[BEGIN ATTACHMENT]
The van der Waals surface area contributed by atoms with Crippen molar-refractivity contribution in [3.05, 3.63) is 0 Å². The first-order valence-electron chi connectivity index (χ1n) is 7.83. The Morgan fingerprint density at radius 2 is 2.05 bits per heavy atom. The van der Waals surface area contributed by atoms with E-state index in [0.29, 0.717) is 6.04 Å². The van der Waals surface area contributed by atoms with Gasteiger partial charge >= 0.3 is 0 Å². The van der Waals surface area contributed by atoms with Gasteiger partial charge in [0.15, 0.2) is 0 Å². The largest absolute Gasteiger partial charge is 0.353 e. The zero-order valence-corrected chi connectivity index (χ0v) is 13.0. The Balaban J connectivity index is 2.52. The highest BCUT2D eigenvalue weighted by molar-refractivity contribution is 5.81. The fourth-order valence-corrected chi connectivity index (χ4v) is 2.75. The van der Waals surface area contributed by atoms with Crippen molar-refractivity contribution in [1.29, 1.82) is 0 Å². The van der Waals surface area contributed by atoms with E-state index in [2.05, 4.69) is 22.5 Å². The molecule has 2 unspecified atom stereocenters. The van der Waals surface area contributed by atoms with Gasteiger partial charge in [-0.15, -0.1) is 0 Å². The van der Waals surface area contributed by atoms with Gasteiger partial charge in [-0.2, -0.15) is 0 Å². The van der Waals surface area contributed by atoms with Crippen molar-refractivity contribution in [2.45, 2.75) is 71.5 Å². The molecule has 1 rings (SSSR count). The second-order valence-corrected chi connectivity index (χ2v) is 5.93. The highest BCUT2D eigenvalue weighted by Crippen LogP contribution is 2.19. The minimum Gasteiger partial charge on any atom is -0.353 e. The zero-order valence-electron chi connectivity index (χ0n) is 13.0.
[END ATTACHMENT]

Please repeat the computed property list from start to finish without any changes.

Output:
The van der Waals surface area contributed by atoms with Crippen molar-refractivity contribution in [3.05, 3.63) is 0 Å². The first-order valence-electron chi connectivity index (χ1n) is 7.83. The Morgan fingerprint density at radius 2 is 2.05 bits per heavy atom. The van der Waals surface area contributed by atoms with E-state index in [0.29, 0.717) is 6.04 Å². The van der Waals surface area contributed by atoms with Gasteiger partial charge >= 0.3 is 0 Å². The van der Waals surface area contributed by atoms with Gasteiger partial charge in [0.15, 0.2) is 0 Å². The largest absolute Gasteiger partial charge is 0.353 e. The zero-order valence-corrected chi connectivity index (χ0v) is 13.0. The Balaban J connectivity index is 2.52. The highest BCUT2D eigenvalue weighted by molar-refractivity contribution is 5.81. The fourth-order valence-corrected chi connectivity index (χ4v) is 2.75. The van der Waals surface area contributed by atoms with Crippen molar-refractivity contribution in [1.29, 1.82) is 0 Å². The van der Waals surface area contributed by atoms with E-state index in [2.05, 4.69) is 22.5 Å². The molecule has 2 unspecified atom stereocenters. The van der Waals surface area contributed by atoms with Gasteiger partial charge in [-0.15, -0.1) is 0 Å². The van der Waals surface area contributed by atoms with Gasteiger partial charge in [-0.2, -0.15) is 0 Å². The van der Waals surface area contributed by atoms with Crippen molar-refractivity contribution in [2.45, 2.75) is 71.5 Å². The molecule has 1 rings (SSSR count). The second-order valence-corrected chi connectivity index (χ2v) is 5.93. The highest BCUT2D eigenvalue weighted by Crippen LogP contribution is 2.19. The minimum Gasteiger partial charge on any atom is -0.353 e. The zero-order valence-electron chi connectivity index (χ0n) is 13.0.